St. Petersburg Philharmonic OrchestraMore Info
The St. Petersburg Philharmonic Orchestra, Russia's oldest symphonic ensemble, was
founded in 1882. In that year, on the order of Alexander III, the Court Musical Choir was
established-the prototype of today's Honored Collective of the Russian Federation. In 2007,
the orchestra celebrated its 125th anniversary. The Musical Choir was founded to perform in
the royal presence-at receptions and official ceremonies and at the balls, plays, and
concerts at the Royal Court. The pinnacle of this type of activity was the participation of
the choir in 1896 in the coronation ceremony of Nicholas II. In 1897, the choir became the
Court Orchestra, its musicians having been transferred from the military and given the same
rights as other actors of royal theaters. In the early 20th century, the orchestra was
permitted to perform at commercial concerts for the general public.
In 1917, the Court Orchestra became the State Orchestra, and following a decree in 1921,
it was incorporated into the newly founded Petrograd Philharmonic, the first of its kind in
the country. Shortly afterwards, an unprecedented number of great Western conductors began
to conduct the orchestra. Their names enjoy unquestioned authority in today's musical
world: Otto Klemperer, Bruno Walter, Felix Weingartner, and many more. On the initiative of
foreign conductors, the orchestra began to play modern repertoire-Stravinsky, Schoenberg,
Berg, Hindemith, Honegger, Poulenc, and others-and continued to premiere the music of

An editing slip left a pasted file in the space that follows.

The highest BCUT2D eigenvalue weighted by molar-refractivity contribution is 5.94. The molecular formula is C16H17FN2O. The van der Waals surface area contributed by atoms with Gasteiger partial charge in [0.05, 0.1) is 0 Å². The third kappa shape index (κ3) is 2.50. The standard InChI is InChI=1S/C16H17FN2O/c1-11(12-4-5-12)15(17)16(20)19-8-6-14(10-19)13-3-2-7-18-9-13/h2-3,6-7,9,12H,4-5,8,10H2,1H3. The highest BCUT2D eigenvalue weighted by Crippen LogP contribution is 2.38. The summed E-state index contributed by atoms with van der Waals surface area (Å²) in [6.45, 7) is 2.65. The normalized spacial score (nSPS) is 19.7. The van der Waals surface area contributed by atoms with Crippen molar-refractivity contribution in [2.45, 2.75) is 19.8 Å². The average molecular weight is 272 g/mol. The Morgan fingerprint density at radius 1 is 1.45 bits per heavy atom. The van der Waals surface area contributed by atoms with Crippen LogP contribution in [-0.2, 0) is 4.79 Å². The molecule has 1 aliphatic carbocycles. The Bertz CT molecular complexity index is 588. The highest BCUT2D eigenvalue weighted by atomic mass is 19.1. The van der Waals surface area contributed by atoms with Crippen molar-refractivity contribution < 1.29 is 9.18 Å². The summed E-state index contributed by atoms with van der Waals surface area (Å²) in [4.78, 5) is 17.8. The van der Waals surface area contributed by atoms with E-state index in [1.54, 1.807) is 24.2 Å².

contemporary Russian composers.
The 2010-2011 season opened with concerts in Annecy at the Crescendo Festival, dedicated
to the Year of Russia in France, and in December was included in the 11th International
Winter Festival "Arts Square" dedicated to the Year of France in Russia. The orchestra also
tours France, Asia, and the US.
Yuri Temirkanov became the Artistic Director and Principal Conductor of the St. Petersburg
Philharmonic Orchestra in 1988. He regularly performs in St. Petersburg with the
Philharmonic and, with his great leadership and artistic vision, has toured the
Philharmonic throughout the world, firmly establishing it as one of the most important
orchestras today. In 2005, Mr. Temirkanov and the orchestra performed for the UN General
Assembly in commemoration of the 60th anniversary of the end of World War II. Under Mr.
Temirkanov's direction, the Philharmonic became the first Russian orchestra to perform the
opening night concert of a Carnegie Hall season in 2005.
A graduate of the Leningrad Conservatory, Mr. Temirkanov is one of the most sought-after
conductors of his generation. In 1976, he became the artistic director and chief conductor
of the Kirov (now Mariinsky) Theatre. While there, he created classic productions of
Prokofiev's War and Peace, Tchaikovsky's Eugene Onegin and Queen of
Spades, Petrov's Peter I, and Schedrin's Dead Souls. Mr. Temirkanov
also initiated symphony concerts by the theatre's orchestra both in Russia and
In 1978, Mr. Temirkanov worked for the first time with the Royal Philharmonic Orchestra
and in 1992 became its chief conductor. From 1992 until 1997, he was also principal guest
conductor of the Dresdner Philharmoniker. In 1998, he moved from the Royal Philharmonic to
Danish Radio Symphony Orchestra, where he remains principal guest conductor. For six
seasons (2000-2006), Mr. Temirkanov was the chief conductor of the Baltimore Symphony
Orchestra; from 2007-2008, he was the principal guest conductor of The Bolshoi Theatre of
Russia. For the 2009 Nobel Prize ceremony, he was invited to conduct the Royal Stockholm
Philharmonic Orchestra. Mr. Temirkanov is also the Music Director of the Teatro Regio di
Parma (Italy) through 2013.